The Diamond W Angus farm is a five generation farm, bought in 1933 by Gail Weisenbach's grandparents, Tony and Minnie Price. When Jack and Gail Weisenbach were married in 1977; they started out bottle feeding 10 baby calves. They raised commercial cattle until 2004, and then changed to registered Angus cattle.
Today, Ted, their son, and grandsons, EJ and Noah, help at the farm, just like Jack and Gail always wanted. Ted grew up working on this farm and loved it, even as a youngster he loved helping in the hay, and working the cattle with his dad. Ted and Trish, Ted's wife, have a farm of their own about an hour away from his mom and dad’s farm. He and the two boys come up on the weekends and help work his dad's place. EJ and Noah seem to enjoy it as much as their dad does. The Weisenbachs is a family operation, to say the least.
The Weisenbachs weigh their heifers to find out which ones are ready to breed. Activities like this will be a family affair, with the younger boys  working just like the adults. On a recent work day, EJ, the oldest, was working the gate, and Noah, the youngest, was busy with his bull stick, running them up through the chute. Jack and Ted AI their cows and first time heifers. Jack’s goal is to produce calves with good traits, and better carcass meats.
Ted had the idea, "by putting a Hereford bull in a week after the cows were AI’d, you could tell which cows didn’t take by the Black Baldies that were born."
Jack explained, "AI calves sell better than the natural-bred calves."
He thinks that perceptions are, AI comes from a registered bull, and therefore AI cattle will be first choice in the market.
Jack said it seems the cattle market is changing. "More farmers are starting to go with registered cattle, than commercial because of the money. The money is better in quality carcass, rib eyes and the meat cuts you get in registered cattle."
Jack said the best tip he ever received when it comes to the cattle business was if you can’t take care of what you have, don’t do it. In other words, if you can’t do it right, don’t do it.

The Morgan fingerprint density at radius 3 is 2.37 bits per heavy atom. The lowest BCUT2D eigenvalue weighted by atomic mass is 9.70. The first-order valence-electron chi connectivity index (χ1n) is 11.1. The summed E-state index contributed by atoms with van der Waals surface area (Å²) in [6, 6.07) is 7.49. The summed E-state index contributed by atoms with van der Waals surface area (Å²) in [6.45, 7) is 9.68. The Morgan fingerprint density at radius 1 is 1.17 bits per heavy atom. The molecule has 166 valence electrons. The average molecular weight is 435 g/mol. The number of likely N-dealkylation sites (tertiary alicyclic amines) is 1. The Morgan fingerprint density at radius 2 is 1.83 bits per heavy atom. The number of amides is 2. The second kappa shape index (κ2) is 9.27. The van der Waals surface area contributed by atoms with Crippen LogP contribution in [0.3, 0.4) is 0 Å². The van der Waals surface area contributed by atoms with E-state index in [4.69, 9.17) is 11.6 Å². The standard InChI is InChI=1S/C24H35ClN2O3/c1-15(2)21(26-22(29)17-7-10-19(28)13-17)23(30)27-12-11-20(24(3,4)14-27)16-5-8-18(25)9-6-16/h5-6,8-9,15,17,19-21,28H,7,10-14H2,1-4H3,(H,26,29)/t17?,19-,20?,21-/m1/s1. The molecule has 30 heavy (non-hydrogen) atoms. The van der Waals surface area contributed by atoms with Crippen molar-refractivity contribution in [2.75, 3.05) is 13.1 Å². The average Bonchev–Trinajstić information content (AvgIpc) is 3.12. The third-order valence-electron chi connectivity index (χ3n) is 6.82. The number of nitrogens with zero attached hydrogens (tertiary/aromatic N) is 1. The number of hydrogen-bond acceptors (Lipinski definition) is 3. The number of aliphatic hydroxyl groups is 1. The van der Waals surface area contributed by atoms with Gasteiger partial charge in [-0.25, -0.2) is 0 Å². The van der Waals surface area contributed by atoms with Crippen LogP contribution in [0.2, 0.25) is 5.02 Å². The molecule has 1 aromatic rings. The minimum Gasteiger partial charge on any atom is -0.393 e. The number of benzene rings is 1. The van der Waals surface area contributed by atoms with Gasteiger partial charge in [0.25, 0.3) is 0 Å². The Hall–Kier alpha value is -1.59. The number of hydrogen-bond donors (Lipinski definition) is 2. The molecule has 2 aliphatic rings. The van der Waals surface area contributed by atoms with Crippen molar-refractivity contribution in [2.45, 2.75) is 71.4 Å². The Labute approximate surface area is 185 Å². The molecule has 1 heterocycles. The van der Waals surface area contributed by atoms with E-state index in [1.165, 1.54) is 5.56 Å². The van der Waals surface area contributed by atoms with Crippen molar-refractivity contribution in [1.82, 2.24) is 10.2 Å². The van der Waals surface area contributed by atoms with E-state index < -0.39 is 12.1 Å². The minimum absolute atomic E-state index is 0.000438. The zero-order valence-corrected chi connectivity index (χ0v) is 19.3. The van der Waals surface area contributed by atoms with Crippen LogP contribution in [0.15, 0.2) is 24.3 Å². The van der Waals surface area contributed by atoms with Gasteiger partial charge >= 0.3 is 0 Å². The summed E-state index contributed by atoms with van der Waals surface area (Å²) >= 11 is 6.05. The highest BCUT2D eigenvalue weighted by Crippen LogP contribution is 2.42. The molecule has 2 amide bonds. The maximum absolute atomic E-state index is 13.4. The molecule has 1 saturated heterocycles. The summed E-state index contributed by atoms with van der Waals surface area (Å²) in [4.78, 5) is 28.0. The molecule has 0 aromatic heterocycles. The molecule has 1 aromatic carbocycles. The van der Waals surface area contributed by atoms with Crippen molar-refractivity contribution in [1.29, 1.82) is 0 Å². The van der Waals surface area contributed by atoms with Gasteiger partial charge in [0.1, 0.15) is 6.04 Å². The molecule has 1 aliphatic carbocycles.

Jack explained this further saying, "First, put a pencil to it and do a lot of planning. Think it through from every vantage point, and go for it."
Some of the difficulties the Weisenbachs have run into are high feed costs and fertilizer. To offset this challenge, they use chicken litter, and they test their soil to make sure to give the pasture what it needs. It's because of these type of diligent efforts, Jack has won the cattleman’s hay show two years in a row in the past.
Jack said he watches his EPD’s very closely, and changes his bulls out every three years. They ear tag their cattle, and he also retains his best heifers. He rotates his pastures every 20 days depending on the size of the pasture.
Gail said sometimes they would shorten the fence in the pasture to maximize the grass. "The cattle will spot graze and waste grass so we shorten the fence and let it out as they clean it all up," she explained.
The Weisenbachs try to make their cattle gain on grass, but when they feed it's a 15 percent corn and wheat meal.
"Not a complete feed, we buy it on a pallet already mixed," Jack said.
Another important issue with Jack is the water. They only give their cattle fresh water, from a well or city water. Jack said he tries to keep them away from the ponds and creeks; he thinks it affects the meat.
Jack and Gail belong to the National Cattlemen's  Association, the Arkansas Cattlemen's Association, the American Angus Association, the West Central Arkansas Angus Association and also the Oklahoma-Angus Association.
Jack said the farm offers a good quality of life, a life shared with his family. Could there be any better?


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